"At the end of 2021 and the beginning of 2022, the global information space faced a media campaign unprecedented in its scale and sophistication, the purpose of which is to convince the world community that the Russian Federation is preparing an invasion of the territory of Ukraine," the Russian Foreign Ministry said in a statement late Friday.

On Saturday Ukrainian President Volodymyr Zelensky sought to downplay concerns about an imminent invasion.

Speaking briefly after watching military exercises near Kherson in southern Ukraine, Zelensky said he had to "analyze all the information" regarding threats at the borders.

"And the truth is that we have different information. And now the best friend for enemies is panic in our country. And all this information helps only to create panic, doesn't help us," Zelensky said.

State Department has been calling Americans in Ukraine

The State Department has been calling Americans in Ukraine to find out if they have plans to leave as the US continues to urge US citizens to leave the country. Lee Humerian, an American living in Ukraine with his family and working as a missionary, told CNN that he got a call from the State Department Friday, asking if he had plans to leave the country.

The official asked if he read the most recent email from the State Department encouraging Americans to leave, according to Humerian. He told the official he had read it and he did not have plans to leave. Humerian registered with the State Department's program that tracks Americans abroad. The State Department did not immediately respond to request for comment about these calls.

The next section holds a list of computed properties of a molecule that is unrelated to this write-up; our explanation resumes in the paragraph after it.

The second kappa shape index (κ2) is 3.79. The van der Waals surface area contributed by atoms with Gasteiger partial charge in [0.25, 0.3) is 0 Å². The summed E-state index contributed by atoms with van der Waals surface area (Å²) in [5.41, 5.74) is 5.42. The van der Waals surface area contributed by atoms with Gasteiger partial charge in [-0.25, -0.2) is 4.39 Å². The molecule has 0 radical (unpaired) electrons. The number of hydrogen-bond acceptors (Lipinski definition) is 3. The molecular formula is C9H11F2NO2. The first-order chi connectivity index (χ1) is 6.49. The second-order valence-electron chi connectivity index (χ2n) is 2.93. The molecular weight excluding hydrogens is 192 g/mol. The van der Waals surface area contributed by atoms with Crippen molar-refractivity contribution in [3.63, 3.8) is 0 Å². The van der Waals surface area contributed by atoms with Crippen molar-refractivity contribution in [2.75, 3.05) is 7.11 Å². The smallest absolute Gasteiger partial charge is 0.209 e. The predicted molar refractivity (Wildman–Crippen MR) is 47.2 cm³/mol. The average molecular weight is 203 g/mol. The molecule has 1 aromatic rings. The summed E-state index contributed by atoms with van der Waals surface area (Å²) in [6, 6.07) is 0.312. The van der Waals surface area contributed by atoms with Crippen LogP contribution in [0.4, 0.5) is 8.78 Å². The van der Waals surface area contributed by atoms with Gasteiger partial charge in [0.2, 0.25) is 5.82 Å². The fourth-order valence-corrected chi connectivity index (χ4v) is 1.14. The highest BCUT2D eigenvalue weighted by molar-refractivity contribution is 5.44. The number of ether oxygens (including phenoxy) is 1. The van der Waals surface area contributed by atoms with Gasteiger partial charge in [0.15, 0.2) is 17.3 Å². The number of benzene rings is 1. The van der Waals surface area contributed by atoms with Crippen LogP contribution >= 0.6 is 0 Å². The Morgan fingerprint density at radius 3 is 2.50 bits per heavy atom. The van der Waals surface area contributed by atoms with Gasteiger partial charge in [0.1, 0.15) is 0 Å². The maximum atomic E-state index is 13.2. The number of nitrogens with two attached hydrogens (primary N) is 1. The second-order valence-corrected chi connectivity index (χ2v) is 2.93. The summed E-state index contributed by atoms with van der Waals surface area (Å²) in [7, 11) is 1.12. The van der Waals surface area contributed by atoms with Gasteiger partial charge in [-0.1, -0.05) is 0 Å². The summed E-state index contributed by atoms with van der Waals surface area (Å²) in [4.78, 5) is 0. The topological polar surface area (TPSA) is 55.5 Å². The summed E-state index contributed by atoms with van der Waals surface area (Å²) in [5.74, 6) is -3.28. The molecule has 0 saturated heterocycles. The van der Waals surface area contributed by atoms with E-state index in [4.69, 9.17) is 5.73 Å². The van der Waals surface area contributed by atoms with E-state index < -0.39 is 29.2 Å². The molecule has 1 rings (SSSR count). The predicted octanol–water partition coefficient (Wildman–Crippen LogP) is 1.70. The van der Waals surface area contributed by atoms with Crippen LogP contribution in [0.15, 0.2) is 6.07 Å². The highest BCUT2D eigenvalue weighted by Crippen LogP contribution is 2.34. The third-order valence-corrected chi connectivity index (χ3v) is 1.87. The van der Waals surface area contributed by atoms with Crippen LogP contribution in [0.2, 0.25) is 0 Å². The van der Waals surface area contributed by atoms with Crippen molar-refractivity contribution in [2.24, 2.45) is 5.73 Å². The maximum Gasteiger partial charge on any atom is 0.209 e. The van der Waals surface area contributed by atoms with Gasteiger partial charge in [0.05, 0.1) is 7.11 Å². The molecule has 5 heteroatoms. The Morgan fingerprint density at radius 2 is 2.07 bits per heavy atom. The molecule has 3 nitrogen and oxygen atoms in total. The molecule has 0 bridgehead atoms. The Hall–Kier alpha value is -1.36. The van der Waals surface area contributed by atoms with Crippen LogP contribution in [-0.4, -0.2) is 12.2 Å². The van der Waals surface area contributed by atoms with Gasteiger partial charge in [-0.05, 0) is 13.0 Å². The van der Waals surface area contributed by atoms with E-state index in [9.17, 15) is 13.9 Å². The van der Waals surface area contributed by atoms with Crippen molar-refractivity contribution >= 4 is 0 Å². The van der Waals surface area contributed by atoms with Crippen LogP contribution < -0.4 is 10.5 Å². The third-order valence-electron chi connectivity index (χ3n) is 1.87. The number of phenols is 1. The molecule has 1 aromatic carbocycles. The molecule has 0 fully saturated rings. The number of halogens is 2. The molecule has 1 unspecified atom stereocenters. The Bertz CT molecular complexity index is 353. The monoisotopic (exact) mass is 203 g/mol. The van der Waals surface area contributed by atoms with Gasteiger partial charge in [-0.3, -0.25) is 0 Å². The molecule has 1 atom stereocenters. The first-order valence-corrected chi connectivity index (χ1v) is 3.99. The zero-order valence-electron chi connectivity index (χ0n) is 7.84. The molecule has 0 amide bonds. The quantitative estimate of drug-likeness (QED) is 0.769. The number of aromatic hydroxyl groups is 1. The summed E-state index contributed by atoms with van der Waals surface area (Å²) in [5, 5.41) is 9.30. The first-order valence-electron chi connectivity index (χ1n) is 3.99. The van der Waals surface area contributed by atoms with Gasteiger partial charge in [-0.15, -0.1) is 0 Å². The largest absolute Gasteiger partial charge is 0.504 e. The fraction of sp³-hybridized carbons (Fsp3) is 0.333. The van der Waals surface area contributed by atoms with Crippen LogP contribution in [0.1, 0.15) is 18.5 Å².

Despite those warnings, Sullivan added that it's not clear if Putin has decided to invade Ukraine.

"I want to be crystal clear. A final decision has not been taken by President Putin, but we have a sufficient level of concern based on what we're see on the ground and what our intelligence analysts have picked up that we're sending this clear message and it remains a message that we have now been sending for some time. And it is an urgent message because we're in an urgent situation," Sullivan said.

The State Department official said during the call with reporters Saturday that a "couple thousand" Americans have told the State Department in recent days that they are still in Ukraine and a "substantial number" of them do not want to leave the country, despite potential dangers, the official said.

"We're in active contact with them to understand whether or not they are planning to leave," the official told reporters, as the department continues to urge those Americans to leave the country.

The State Department official said the US respects the decision of the Americans who want to stay but encourages them to reconsider that choice.

"There's another substantial part of that group that have said they're choosing to remain in Ukraine, and even while we strongly urge them to reconsider and advise them to leave because of the dangers that we foresee," the official said. "We fully respect their right to make their own choices, and, you know people have, there are many reasons why people might resist leaving, including if they're long-term residents of Ukraine."

Some of the Americans are trying to leave the country now or have left already. The State Department is helping them leave if they want to.

"Very few" US citizens that the State Department has been in touch with have expressed an inability to get themselves out of the country, the official said. They have asked for help getting new passports or visas for non-American family members, the official said.

On Friday, Blinken said the US believes a Russian invasion of Ukraine could begin "at any time," including during the ongoing Olympics in Beijing. He also said the US continues "to see very troubling signs of Russian escalation, including new forces arriving at the Ukrainian border."

"We're continuing to draw down our embassy," Blinken said during a press conference on Friday. "We will continue that process. And we've also been very clear that any American citizens who remain in Ukraine should leave now."

This story and headline have been updated with additional reporting.